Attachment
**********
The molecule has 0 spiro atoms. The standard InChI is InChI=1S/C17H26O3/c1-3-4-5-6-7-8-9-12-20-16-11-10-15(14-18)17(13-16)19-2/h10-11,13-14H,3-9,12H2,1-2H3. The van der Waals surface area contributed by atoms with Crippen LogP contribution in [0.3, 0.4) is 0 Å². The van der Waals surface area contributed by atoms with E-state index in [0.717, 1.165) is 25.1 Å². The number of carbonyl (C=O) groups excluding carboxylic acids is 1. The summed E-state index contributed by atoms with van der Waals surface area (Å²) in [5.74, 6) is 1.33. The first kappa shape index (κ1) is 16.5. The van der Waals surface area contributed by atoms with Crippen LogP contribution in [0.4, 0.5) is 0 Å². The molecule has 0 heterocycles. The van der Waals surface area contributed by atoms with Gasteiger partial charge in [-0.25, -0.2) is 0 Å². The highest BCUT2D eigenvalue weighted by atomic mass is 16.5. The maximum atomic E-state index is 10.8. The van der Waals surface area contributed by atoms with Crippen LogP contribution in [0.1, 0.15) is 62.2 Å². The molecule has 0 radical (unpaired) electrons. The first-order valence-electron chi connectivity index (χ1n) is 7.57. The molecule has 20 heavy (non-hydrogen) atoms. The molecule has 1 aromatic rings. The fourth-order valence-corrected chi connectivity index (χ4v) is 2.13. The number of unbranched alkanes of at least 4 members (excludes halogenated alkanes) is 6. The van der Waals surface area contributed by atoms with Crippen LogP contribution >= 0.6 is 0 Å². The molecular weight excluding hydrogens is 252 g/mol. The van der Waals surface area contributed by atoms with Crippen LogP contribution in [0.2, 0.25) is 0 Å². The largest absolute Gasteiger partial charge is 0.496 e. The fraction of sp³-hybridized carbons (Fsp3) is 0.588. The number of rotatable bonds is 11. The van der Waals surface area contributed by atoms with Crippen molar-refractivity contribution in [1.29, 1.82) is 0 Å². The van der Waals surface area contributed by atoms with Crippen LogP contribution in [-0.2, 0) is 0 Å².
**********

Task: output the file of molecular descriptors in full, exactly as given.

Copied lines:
The molecule has 0 spiro atoms. The standard InChI is InChI=1S/C17H26O3/c1-3-4-5-6-7-8-9-12-20-16-11-10-15(14-18)17(13-16)19-2/h10-11,13-14H,3-9,12H2,1-2H3. The van der Waals surface area contributed by atoms with Crippen LogP contribution in [0.3, 0.4) is 0 Å². The van der Waals surface area contributed by atoms with E-state index in [0.717, 1.165) is 25.1 Å². The number of carbonyl (C=O) groups excluding carboxylic acids is 1. The summed E-state index contributed by atoms with van der Waals surface area (Å²) in [5.74, 6) is 1.33. The first kappa shape index (κ1) is 16.5. The van der Waals surface area contributed by atoms with Crippen LogP contribution in [0.4, 0.5) is 0 Å². The molecule has 0 heterocycles. The van der Waals surface area contributed by atoms with Gasteiger partial charge in [-0.25, -0.2) is 0 Å². The highest BCUT2D eigenvalue weighted by atomic mass is 16.5. The maximum atomic E-state index is 10.8. The van der Waals surface area contributed by atoms with Crippen LogP contribution in [0.1, 0.15) is 62.2 Å². The molecule has 0 radical (unpaired) electrons. The first-order valence-electron chi connectivity index (χ1n) is 7.57. The molecule has 20 heavy (non-hydrogen) atoms. The molecule has 1 aromatic rings. The fourth-order valence-corrected chi connectivity index (χ4v) is 2.13. The number of unbranched alkanes of at least 4 members (excludes halogenated alkanes) is 6. The van der Waals surface area contributed by atoms with Crippen LogP contribution >= 0.6 is 0 Å². The molecular weight excluding hydrogens is 252 g/mol. The van der Waals surface area contributed by atoms with Crippen LogP contribution in [0.2, 0.25) is 0 Å². The largest absolute Gasteiger partial charge is 0.496 e. The fraction of sp³-hybridized carbons (Fsp3) is 0.588. The number of rotatable bonds is 11. The van der Waals surface area contributed by atoms with Crippen molar-refractivity contribution in [1.29, 1.82) is 0 Å². The van der Waals surface area contributed by atoms with Crippen LogP contribution in [-0.2, 0) is 0 Å².